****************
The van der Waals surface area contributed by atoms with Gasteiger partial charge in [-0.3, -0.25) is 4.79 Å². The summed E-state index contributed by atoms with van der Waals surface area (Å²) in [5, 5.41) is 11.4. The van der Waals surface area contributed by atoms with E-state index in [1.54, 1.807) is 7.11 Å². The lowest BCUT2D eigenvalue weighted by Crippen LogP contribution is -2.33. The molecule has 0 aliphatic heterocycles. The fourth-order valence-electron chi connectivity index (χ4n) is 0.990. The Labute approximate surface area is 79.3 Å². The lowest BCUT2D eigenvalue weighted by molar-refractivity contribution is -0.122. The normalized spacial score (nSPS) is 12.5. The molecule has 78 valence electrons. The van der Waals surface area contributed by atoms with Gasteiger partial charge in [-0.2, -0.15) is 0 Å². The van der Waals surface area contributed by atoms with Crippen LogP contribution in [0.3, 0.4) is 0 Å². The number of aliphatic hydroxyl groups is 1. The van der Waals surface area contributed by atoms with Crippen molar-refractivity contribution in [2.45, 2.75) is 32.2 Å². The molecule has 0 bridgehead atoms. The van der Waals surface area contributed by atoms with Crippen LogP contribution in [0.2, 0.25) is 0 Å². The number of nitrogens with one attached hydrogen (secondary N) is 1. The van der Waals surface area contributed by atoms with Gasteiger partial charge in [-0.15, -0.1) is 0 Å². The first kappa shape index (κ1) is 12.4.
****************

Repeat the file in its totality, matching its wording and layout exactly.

The van der Waals surface area contributed by atoms with Gasteiger partial charge in [-0.3, -0.25) is 4.79 Å². The summed E-state index contributed by atoms with van der Waals surface area (Å²) in [5, 5.41) is 11.4. The van der Waals surface area contributed by atoms with E-state index in [1.54, 1.807) is 7.11 Å². The lowest BCUT2D eigenvalue weighted by Crippen LogP contribution is -2.33. The molecule has 0 aliphatic heterocycles. The fourth-order valence-electron chi connectivity index (χ4n) is 0.990. The Labute approximate surface area is 79.3 Å². The lowest BCUT2D eigenvalue weighted by molar-refractivity contribution is -0.122. The normalized spacial score (nSPS) is 12.5. The molecule has 78 valence electrons. The van der Waals surface area contributed by atoms with Gasteiger partial charge in [-0.2, -0.15) is 0 Å². The van der Waals surface area contributed by atoms with Crippen LogP contribution in [0.3, 0.4) is 0 Å². The number of aliphatic hydroxyl groups is 1. The van der Waals surface area contributed by atoms with Crippen molar-refractivity contribution in [2.45, 2.75) is 32.2 Å². The molecule has 0 bridgehead atoms. The van der Waals surface area contributed by atoms with Crippen LogP contribution in [0.2, 0.25) is 0 Å². The number of nitrogens with one attached hydrogen (secondary N) is 1. The van der Waals surface area contributed by atoms with Gasteiger partial charge in [-0.15, -0.1) is 0 Å². The first kappa shape index (κ1) is 12.4.